Researchers are exploring whether early detection of Alzheimer's can be made by a simple inexpensive eye exam. Other scientists are studying whether losing the ability to differentiate odors can be used to predict the disease, The Wall Street Journal reported.
Such tests could help provide timely warning of the incurable disease that robs people of their memory, the 2014 Alzheimer's Association International Conference now taking place in Copenhagen, Denmark, was told.
"In the face of the growing worldwide Alzheimer's disease epidemic, there is a pressing need for simple, less invasive diagnostic tests that will identify the risk of Alzheimer's much earlier in the disease process," Heather Snyder, the association's director of medical and scientific operations, said in a statement
. "This is especially true as Alzheimer's researchers move treatment and prevention trials earlier in the course of the disease."
For now, there are no biological markers that can confirm the disease. The main way to diagnose Alzheimer's is through a clinical exam. Another approach used mostly in research is expensive brain imaging to identify clumped deposits of amyloid plaque.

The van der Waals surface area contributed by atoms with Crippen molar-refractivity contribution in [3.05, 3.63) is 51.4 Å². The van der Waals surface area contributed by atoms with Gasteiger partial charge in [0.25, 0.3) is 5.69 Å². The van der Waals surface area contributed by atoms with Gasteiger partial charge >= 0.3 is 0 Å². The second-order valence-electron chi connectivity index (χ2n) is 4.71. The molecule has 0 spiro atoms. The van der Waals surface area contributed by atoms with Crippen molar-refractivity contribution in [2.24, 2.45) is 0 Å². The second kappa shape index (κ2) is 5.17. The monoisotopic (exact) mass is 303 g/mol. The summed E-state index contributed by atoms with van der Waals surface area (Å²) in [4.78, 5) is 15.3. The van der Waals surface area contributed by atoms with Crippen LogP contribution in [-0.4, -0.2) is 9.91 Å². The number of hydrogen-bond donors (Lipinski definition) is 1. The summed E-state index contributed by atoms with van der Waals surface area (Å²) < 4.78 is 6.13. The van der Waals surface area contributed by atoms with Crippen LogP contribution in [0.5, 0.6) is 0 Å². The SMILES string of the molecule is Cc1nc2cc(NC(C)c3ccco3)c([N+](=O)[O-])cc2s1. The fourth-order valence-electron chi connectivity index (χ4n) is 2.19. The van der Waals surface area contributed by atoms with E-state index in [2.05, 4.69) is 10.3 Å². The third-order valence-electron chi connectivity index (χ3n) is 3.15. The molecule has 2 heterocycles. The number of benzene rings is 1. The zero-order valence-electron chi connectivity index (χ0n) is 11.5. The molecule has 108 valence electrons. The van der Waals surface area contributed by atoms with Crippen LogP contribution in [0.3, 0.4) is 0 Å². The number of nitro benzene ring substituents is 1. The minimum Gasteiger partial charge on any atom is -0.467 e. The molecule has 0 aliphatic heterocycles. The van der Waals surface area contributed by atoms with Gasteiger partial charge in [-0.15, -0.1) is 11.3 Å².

Given that there is no cure, some people will not want to know if they are likely to be stricken.
The amyloid plaques associated with the diseased brain are also thought to be deposited in the eye lens and retina. Two companies, Cognoptix and CSIRO Australia, are working on early noninvasive eye-imaging technology that could detect the disease in patients who have few, if any, symptoms. Shaun Frost, a researcher at CSIRO described the retina as like a "piece of brain outside the brain," according to the Journal.
More work needs to be done to determine whether eye imaging will turn out to be a reliable way to identify Alzheimer's.
Another avenue being explored in smell impairment. The part of the brain that discerns odors is believed to be especially vulnerable to Alzheimer's. So far scratch-and-sniff smell tests have shown a correlation between odor impairment and onset of the disease.
Matthew Growdon at the Harvard Medical School has been studying the connection between smell as memory.
"Our research suggests that there may be a role for smell identification testing in clinically normal, older individuals who are at risk for Alzheimer's disease," Growdon said in the association's statement. "For example, it may prove useful to identify proper candidates for more expensive or invasive tests. Our findings are promising but must be interpreted with caution. These results reflect a snapshot in time; research conducted over time will give us a better idea of the utility of olfactory testing for early detection of Alzheimer's."
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